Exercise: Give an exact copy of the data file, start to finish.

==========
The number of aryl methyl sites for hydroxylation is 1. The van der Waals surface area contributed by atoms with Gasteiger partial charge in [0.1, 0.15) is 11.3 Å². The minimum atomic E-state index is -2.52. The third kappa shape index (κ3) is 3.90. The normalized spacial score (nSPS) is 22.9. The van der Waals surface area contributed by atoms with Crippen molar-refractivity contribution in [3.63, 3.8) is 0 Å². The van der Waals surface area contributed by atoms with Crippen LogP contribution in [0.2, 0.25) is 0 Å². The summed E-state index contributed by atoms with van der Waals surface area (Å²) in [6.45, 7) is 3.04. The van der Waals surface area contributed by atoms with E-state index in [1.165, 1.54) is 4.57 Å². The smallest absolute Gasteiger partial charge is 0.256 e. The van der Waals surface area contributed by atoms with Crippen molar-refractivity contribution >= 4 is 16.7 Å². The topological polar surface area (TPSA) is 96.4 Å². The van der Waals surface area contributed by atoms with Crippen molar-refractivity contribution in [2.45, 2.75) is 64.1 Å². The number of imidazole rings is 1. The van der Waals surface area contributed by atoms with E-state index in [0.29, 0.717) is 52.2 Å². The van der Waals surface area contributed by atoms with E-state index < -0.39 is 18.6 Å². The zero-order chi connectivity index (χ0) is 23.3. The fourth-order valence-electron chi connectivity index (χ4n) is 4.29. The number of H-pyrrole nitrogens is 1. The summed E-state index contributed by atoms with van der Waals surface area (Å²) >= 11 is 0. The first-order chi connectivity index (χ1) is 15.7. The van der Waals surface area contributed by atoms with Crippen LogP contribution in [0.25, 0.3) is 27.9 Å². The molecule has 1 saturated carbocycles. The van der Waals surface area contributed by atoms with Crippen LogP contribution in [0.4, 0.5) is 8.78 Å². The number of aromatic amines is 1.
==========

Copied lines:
The number of aryl methyl sites for hydroxylation is 1. The van der Waals surface area contributed by atoms with Gasteiger partial charge in [0.1, 0.15) is 11.3 Å². The minimum atomic E-state index is -2.52. The third kappa shape index (κ3) is 3.90. The normalized spacial score (nSPS) is 22.9. The van der Waals surface area contributed by atoms with Crippen molar-refractivity contribution in [3.63, 3.8) is 0 Å². The van der Waals surface area contributed by atoms with Crippen LogP contribution in [0.2, 0.25) is 0 Å². The summed E-state index contributed by atoms with van der Waals surface area (Å²) in [6.45, 7) is 3.04. The van der Waals surface area contributed by atoms with E-state index in [1.165, 1.54) is 4.57 Å². The smallest absolute Gasteiger partial charge is 0.256 e. The van der Waals surface area contributed by atoms with Crippen molar-refractivity contribution >= 4 is 16.7 Å². The topological polar surface area (TPSA) is 96.4 Å². The van der Waals surface area contributed by atoms with Crippen molar-refractivity contribution in [2.45, 2.75) is 64.1 Å². The number of imidazole rings is 1. The van der Waals surface area contributed by atoms with E-state index in [0.29, 0.717) is 52.2 Å². The van der Waals surface area contributed by atoms with E-state index < -0.39 is 18.6 Å². The zero-order chi connectivity index (χ0) is 23.3. The fourth-order valence-electron chi connectivity index (χ4n) is 4.29. The number of H-pyrrole nitrogens is 1. The summed E-state index contributed by atoms with van der Waals surface area (Å²) >= 11 is 0. The first-order chi connectivity index (χ1) is 15.7. The van der Waals surface area contributed by atoms with Crippen LogP contribution in [0.25, 0.3) is 27.9 Å². The molecule has 1 saturated carbocycles. The van der Waals surface area contributed by atoms with Crippen LogP contribution in [0.4, 0.5) is 8.78 Å². The number of aromatic amines is 1.